We designed alternative messages sent by different sources and tested if recipients would find them more trustworthy and would be more likely to book their vaccination appointment via the link in the text message. In two studies (N = 1,143 and N = 1,199), four groups of participants judged four different text message invitations to have the Covid booster vaccine. The text messages varied in sources and content, as shown in the experimental flow in Figure 5. The results show that invitation text messages including information about the vaccine benefits and risks elicited more trust and an increased likelihood to book. Changing who sent the message led to increments in trust and booking intention, especially in the US, where a pharmacy chain was the control condition – but also in the UK, in comparison to the NHS.
The WHO Covid pandemic motto “This pandemic is not over anywhere until it is over everywhere.” (6) highlights the need to address health inequalities across countries and groups within countries, which we have tried to do in this work. However, the motto also raises the question of the equity of vaccine distribution across countries, especially their distribution in lower-income countries. Whilst high-income countries are distributing boosters to their populations, many countries cannot provide the first dose to the most clinically vulnerable. The wide distribution of the third dose in high-income countries reduces a lifesaving supply to other countries, and the high demand keeps the prices of vaccines high. Sharing patents would be an obvious solution that would save countless lives. A fairer, global, coordinated approach to the distribution of the vaccine is essential. High-income countries cannot separate themselves from the rest of the world if they wish to effectively combat this pandemic.
Collaborative, The OpenSAFELY. “Ethnic Differences in COVID-19 Infection, Hospitalisation, and Mortality: An Opensafely Analysis of 17 Million Adults in England.” Lancet (London, England) 397, no. 10286 (2021): 1711.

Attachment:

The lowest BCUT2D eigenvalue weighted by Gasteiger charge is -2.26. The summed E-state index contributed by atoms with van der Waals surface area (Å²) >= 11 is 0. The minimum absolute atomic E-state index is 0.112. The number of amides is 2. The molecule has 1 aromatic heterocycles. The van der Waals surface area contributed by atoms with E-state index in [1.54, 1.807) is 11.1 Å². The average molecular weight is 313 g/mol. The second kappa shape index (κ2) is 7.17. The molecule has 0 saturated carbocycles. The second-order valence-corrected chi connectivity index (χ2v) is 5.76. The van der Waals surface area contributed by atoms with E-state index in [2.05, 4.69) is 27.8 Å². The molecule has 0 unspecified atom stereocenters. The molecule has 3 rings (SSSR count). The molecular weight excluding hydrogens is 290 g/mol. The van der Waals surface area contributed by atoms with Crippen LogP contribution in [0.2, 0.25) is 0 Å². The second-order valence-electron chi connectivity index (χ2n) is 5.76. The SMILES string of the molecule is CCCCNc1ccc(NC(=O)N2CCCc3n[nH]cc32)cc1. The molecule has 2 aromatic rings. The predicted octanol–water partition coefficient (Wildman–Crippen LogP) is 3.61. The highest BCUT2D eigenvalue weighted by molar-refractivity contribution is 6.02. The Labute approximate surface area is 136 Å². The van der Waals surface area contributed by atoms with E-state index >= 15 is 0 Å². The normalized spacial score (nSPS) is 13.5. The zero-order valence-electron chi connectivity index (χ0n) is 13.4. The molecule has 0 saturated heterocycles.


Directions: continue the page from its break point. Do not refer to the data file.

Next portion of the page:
Feldman, Justin M., and Mary T. Bassett. “Variation in COVID-19 Mortality in the Us by Race and Ethnicity and Educational Attainment.” JAMA Network Open 4, no. 11 (2021): e2135967-e67. https://doi.org/10.1001/ jamanetworkopen.2021.35967. https://doi.org/10.1001/jamanetworkopen.2021.35967.
Loomba, Sahil, Alexandre de Figueiredo, Simon J. Piatek, Kristen de Graaf, and Heidi J. Larson. “Measuring the Impact of Covid-19 Vaccine Misinformation on Vaccination Intent in the Uk and USA.” Nature Human Behaviour 5, no. 3 (2021/03/01 2021): 337-48. https://doi.org/10.1038/s41562-021-01056-1. https://doi.org/10.1038/s41562021-01056-1.
Mayo Clinic. “U.S. COVID-19 Vaccine Tracker.” 2022. https://www.mayoclinic.org/coronavirus-covid-19/vaccine- tracker.
NHS. Vaccination: Race and Religion/Belief. (2021). https://www.england.nhs.uk/south-east/wp-content/ uploads/sites/45/2021/05/Vaccination-and-race-religion-and-belief-A4.pdf.
“Coronavirus (COVID-19) Cases.” 2022, https://ourworldindata.org/covid-cases.
Pinheiro, Paulo S, Heidy N Medina, Zelde Espinel, Erin N Kobetz, and James M Shultz. “New Insights into the Burden of COVID-19 Mortality for Us Hispanics and Blacks When Examined by Country/Region of Origin: An Observational Study.” The Lancet Regional Health-Americas 5 (2022): 100090.
WHO. “Vaccine Equity.” 2021. https://www.who.int/campaigns/vaccine-equity.
“No One Is Safe from COVID-19 until Everyone Is Safe.”, 2021, https://www.who.int/news-room/photo-story/ photo-story-detail/No-one-is-safe-from-COVID19-until-everyone-is-safe.
1 Paulo S Pinheiro et al., "New insights into the burden of COVID-19 mortality for US Hispanics and Blacks when examined by country/ region of origin: An observational study," The Lancet Regional Health-Americas 5 (2022); Justin M. Feldman and Marl. Bassett, "Variation in COVID-19 Mortality in the US by Race and Ethnicity and Educational Attainment," JAMA Network Open 4, no. 11 (2021), https://doi.org/10.1001/jamanetworkopen.2021.35967, https://doi.org/10.1001/jamanetworkopen.2021.35967; The OpenSAFELY Collaborative, "Ethnic differences in COVID-19 infection, hospitalisation, and mortality: an OpenSAFELY analysis of 17 million adults in England," Lancet (London, England) 397, no. 10286 (2021).
2 "No one is safe from COVID-19 until everyone is safe.," 2021, https://www.who.int/news-room/photo-story/photo-story-detail/No-one-issafe-from-COVID19-until-everyone-is-safe.
3 "Coronavirus (COVID-19) Cases," 2022, https://ourworldindata.org/covid-cases.
4 Mayo Clinic, "U.S. COVID-19 vaccine tracker," (2022). https://www.mayoclinic.org/coronavirus-covid-19/vaccine-tracker; UK Health Security Agency, "Coronavirus (COVID-19) in the UK Dashboard: Vaccinations," (2022). https://coronavirus.data.gov.uk/details/vaccinations
5 NHS, Vaccination: race and religion/belief (2021), https://www.england.nhs.uk/south-east/wp-content/uploads/sites/45/2021/05/Vaccination-and-race-religion-and-belief-A4.pdf.
6 WHO, “Vaccine Equity,” (2021). https://www.who.int/campaigns/vaccine-equity.
© The authors. This is an open access publication licensed under a Creative Commons Attribution-NonCommercial- NoDerivs 4.0 Unported License
To cite this report: British Academy (2022), Bridging the Vaccination Gap: Policy Opportunity, The British Academy, London
- DOI doi.org/10.5871/c19-recovery/M-J-H-S-CO- C-B-W-B-C-M-T-C-M-S-G-V-T-D-H-R-W (Opens in a new window)